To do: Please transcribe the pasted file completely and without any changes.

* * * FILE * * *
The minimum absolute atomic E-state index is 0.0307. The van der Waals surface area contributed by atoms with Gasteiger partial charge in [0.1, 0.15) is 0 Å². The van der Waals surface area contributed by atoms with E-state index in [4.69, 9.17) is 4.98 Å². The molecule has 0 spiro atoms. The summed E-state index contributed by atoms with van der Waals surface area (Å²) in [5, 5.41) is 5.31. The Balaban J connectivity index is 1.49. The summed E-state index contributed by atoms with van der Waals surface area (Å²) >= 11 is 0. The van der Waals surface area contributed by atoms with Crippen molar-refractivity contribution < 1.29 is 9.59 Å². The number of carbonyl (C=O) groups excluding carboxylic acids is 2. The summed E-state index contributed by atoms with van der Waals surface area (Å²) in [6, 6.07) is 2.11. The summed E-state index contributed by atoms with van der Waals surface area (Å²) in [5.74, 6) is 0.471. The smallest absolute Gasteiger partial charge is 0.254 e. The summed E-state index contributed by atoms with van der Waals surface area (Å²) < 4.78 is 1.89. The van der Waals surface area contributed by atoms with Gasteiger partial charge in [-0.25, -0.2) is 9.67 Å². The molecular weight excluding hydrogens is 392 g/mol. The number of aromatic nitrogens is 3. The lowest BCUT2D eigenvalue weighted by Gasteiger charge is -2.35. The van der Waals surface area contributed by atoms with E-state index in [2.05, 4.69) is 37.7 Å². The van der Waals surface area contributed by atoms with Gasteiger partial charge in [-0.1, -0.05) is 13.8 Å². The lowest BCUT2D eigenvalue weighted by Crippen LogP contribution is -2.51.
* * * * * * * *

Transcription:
The minimum absolute atomic E-state index is 0.0307. The van der Waals surface area contributed by atoms with Gasteiger partial charge in [0.1, 0.15) is 0 Å². The van der Waals surface area contributed by atoms with E-state index in [4.69, 9.17) is 4.98 Å². The molecule has 0 spiro atoms. The summed E-state index contributed by atoms with van der Waals surface area (Å²) in [5, 5.41) is 5.31. The Balaban J connectivity index is 1.49. The summed E-state index contributed by atoms with van der Waals surface area (Å²) >= 11 is 0. The van der Waals surface area contributed by atoms with Crippen molar-refractivity contribution < 1.29 is 9.59 Å². The number of carbonyl (C=O) groups excluding carboxylic acids is 2. The summed E-state index contributed by atoms with van der Waals surface area (Å²) in [6, 6.07) is 2.11. The summed E-state index contributed by atoms with van der Waals surface area (Å²) in [5.74, 6) is 0.471. The smallest absolute Gasteiger partial charge is 0.254 e. The summed E-state index contributed by atoms with van der Waals surface area (Å²) < 4.78 is 1.89. The van der Waals surface area contributed by atoms with Gasteiger partial charge in [-0.25, -0.2) is 9.67 Å². The molecular weight excluding hydrogens is 392 g/mol. The number of aromatic nitrogens is 3. The lowest BCUT2D eigenvalue weighted by Gasteiger charge is -2.35. The van der Waals surface area contributed by atoms with E-state index in [2.05, 4.69) is 37.7 Å². The van der Waals surface area contributed by atoms with Gasteiger partial charge in [-0.1, -0.05) is 13.8 Å². The lowest BCUT2D eigenvalue weighted by Crippen LogP contribution is -2.51.